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Message Title: High Risk Elk Restoration Projects
Author: Autry  Posted: 01\16\2007 17:13
Location: TN
High Risk Elk Restoration Projects by State Wildlife Agencies and the RMEF
submitted by David L. Autry

In 2000, Tennessee Wildlife Resources Agency (TWRA) and the Rocky Mountain Elk Foundation (RMEF) began an elk restoration project for Tennessee similar to what a few other eastern states had done in order to bring elk back to areas that they had once inhabited. Over the next three years, elk were imported in from Land Between the Lakes (LBL) in Kentucky and Elk Island in Alberta Canada. These elk were imported into TN without meeting the TN Department of Agriculture's rules and regulations for importation regarding Tuberculosis (TB). State regulations require elk to be obtained from a herd that has had a whole herd TB test or the animals to be imported have to have two negative TB test preformed at least 90 days apart before entry into the state. These elk were allowed to be imported with only 1 TB test and there were no whole herd TB test preformed.

The elk that were imported from Elk Island and LBL did not meet TN CWD monitoring requirements either but still they were allowed to be imported. In researching this situation, I learned that the Kentucky State Vet. had issued and signed a letter stating something to the effect that he had viewed the herd at LBL and was confident that the LBL herd did not have CWD. That is absolutely amazing, as no live animal test has been approved and yet this Vet. can diagnose CWD infected animals just by sight.

CWD has been diagnosed in at least three wild mule deer about 100 miles from Elk Island,, and since there is nose to nose contact at the fence line plus animals commonly come and go over the fence,, the Elk Island herd in Alberta Canada is unsafe for relocation and restoration. The elk at LBL originated from the Elk Island herd and that fact plus the fact that the LBL herd has not been properly monitored for CWD since their relocation to Kentucky, this makes the LBL herd unsafe as well.

When the general public learned of what had transpired and criticized TWRA, TWRA personnel responded by saying that the elk that they had imported met more rigid requirements than the elk that had been imported by farmers. While there is a little truth to this, it is very misleading because the more rigid requirements that TWRA were referring to was the TWRA imported elk were checked for fleas, ticks and chiggers. Ain't that a hoot!

As time went on, Chronic Wasting Disease (CWD) became more of a concern for Tennessee and other states so most if not all of the elk restorations projects around the country were stopped due to the fear of possibly spreading CWD to areas that were assumed to be CWD free. This fear of CWD ceased in late 2006 when TWRA and the RMEF learned of the proposed new USDA CWD program which would preempt state rules and regulations and put a stop to these high risk elk restoration projects that do not meet CWD monitoring requirements. If adopted as written, the new USDA CWD rules and regulations would prevent states from simply issuing a wavier to their state wildlife agencies allowing them to import these high risk elk that do not meet import requirements.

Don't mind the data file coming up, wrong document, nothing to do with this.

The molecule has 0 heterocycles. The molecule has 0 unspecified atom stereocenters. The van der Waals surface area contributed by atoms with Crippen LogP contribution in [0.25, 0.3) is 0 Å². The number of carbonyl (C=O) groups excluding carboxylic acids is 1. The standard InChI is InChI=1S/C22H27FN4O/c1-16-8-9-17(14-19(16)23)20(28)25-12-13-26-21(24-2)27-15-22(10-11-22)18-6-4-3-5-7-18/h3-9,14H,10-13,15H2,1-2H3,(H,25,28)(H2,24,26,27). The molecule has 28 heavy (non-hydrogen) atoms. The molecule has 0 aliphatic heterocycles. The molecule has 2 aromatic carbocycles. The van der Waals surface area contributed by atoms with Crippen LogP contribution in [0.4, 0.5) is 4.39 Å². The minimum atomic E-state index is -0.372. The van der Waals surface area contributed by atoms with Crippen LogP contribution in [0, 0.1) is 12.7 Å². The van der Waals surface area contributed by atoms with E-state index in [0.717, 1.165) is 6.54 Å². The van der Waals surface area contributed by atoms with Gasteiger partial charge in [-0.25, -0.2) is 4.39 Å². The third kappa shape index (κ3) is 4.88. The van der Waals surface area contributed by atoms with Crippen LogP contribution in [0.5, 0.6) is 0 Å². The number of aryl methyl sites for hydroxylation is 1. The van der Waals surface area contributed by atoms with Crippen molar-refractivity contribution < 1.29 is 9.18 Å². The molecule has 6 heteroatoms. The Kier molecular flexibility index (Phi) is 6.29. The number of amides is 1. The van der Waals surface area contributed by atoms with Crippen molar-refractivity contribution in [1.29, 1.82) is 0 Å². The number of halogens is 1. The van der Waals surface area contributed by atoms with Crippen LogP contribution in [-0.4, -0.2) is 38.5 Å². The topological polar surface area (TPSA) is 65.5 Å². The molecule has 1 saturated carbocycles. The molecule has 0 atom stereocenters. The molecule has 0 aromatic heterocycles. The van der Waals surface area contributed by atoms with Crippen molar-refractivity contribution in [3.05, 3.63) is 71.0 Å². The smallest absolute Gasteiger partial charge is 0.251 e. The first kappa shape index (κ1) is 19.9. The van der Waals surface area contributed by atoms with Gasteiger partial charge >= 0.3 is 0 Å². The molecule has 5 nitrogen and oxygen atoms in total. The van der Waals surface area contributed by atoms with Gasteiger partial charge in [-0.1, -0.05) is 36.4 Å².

In the fall of 2006, TWRA's fear shifted from the possible spread of CWD to the possible spread of Federal Government rules preventing them from obtaining these cheap elk from places like Elk Island and Land Between the Lakes that can't meet the import regulations in regard to disease issues such as TB and CWD.

TWRA is currently making an aggressive attempt to obtain these cheap unsafe elk before the USDA can finalize their new CWD program that will preempt state rules and regulations. TWRA and a few others that can only see dollar signs have pressured the TN Commissioner of Agriculture into signing a wavier which will allow TWRA and the RMEF to import these high risk elk that do not meet TN's rules and regulations. It seems that greed out weighs common sense because since TWRA and the RMEF developed a scheme that will generate somewhere between $200,000.00 and $400,000.00 in the sale of four elk bulls during the 2008 TN hunting season, TWRA is willing to bend or break any rule and jeopardize our wild deer herd plus our livestock with the possibility of TB and CWD just to line their coffers with more surplus cash.

This situation will not only affect Tennessee but could easily affect any or all of the surrounding states if TB, CWD or other diseases are imported with these elk.

It is time that State Wildlife Agencies are held accountable for their actions and it is also time for them to have to meet the same rules and regulations that farmers have had to meet for years. If there is any variances in the rules and regulations for these State Wildlife Agencies, they should be held to more rigid standards and not less rigid standards than the farmers who import the same species because after all State Wildlife Agencies will release their imported animals into the wild to roam wherever they please over a large unrestricted area where they will come in contact with other wildlife and livestock so the possibility of the spread of disease is much greater from these animals than the ones imported by farmers who will keep their animals confined behind a high fence and be able to account for each one of them with little or no contact to other animals except those owned by that farmer.